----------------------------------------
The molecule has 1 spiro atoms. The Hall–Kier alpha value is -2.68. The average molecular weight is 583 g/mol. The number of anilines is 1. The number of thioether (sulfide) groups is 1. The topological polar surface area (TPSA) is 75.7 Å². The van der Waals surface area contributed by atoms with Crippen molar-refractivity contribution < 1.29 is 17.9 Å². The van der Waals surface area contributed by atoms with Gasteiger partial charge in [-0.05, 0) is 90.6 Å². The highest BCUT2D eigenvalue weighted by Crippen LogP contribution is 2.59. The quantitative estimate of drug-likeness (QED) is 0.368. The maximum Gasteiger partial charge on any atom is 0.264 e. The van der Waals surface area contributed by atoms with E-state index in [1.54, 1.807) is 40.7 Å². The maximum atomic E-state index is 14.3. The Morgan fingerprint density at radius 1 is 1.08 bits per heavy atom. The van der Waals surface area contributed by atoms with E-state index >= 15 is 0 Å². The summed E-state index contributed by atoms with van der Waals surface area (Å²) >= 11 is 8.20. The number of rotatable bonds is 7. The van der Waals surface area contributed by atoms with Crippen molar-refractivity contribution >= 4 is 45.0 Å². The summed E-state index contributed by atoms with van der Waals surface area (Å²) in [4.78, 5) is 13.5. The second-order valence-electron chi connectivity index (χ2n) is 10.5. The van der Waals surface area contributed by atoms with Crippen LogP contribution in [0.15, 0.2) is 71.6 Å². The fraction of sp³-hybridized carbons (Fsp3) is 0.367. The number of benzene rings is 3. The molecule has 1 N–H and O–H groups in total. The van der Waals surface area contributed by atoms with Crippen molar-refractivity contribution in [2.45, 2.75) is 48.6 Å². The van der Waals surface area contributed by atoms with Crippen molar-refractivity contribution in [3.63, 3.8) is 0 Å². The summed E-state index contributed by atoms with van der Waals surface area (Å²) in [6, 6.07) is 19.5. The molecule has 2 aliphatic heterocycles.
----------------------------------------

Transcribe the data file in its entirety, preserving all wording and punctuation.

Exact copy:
The molecule has 1 spiro atoms. The Hall–Kier alpha value is -2.68. The average molecular weight is 583 g/mol. The number of anilines is 1. The number of thioether (sulfide) groups is 1. The topological polar surface area (TPSA) is 75.7 Å². The van der Waals surface area contributed by atoms with Crippen molar-refractivity contribution < 1.29 is 17.9 Å². The van der Waals surface area contributed by atoms with Gasteiger partial charge in [-0.05, 0) is 90.6 Å². The highest BCUT2D eigenvalue weighted by Crippen LogP contribution is 2.59. The quantitative estimate of drug-likeness (QED) is 0.368. The maximum Gasteiger partial charge on any atom is 0.264 e. The van der Waals surface area contributed by atoms with E-state index in [1.54, 1.807) is 40.7 Å². The maximum atomic E-state index is 14.3. The Morgan fingerprint density at radius 1 is 1.08 bits per heavy atom. The van der Waals surface area contributed by atoms with E-state index >= 15 is 0 Å². The summed E-state index contributed by atoms with van der Waals surface area (Å²) >= 11 is 8.20. The number of rotatable bonds is 7. The van der Waals surface area contributed by atoms with Crippen molar-refractivity contribution >= 4 is 45.0 Å². The summed E-state index contributed by atoms with van der Waals surface area (Å²) in [4.78, 5) is 13.5. The second-order valence-electron chi connectivity index (χ2n) is 10.5. The van der Waals surface area contributed by atoms with Crippen LogP contribution in [0.15, 0.2) is 71.6 Å². The fraction of sp³-hybridized carbons (Fsp3) is 0.367. The number of benzene rings is 3. The molecule has 1 N–H and O–H groups in total. The van der Waals surface area contributed by atoms with Crippen molar-refractivity contribution in [2.45, 2.75) is 48.6 Å². The van der Waals surface area contributed by atoms with Crippen molar-refractivity contribution in [3.63, 3.8) is 0 Å². The summed E-state index contributed by atoms with van der Waals surface area (Å²) in [6, 6.07) is 19.5. The molecule has 2 aliphatic heterocycles.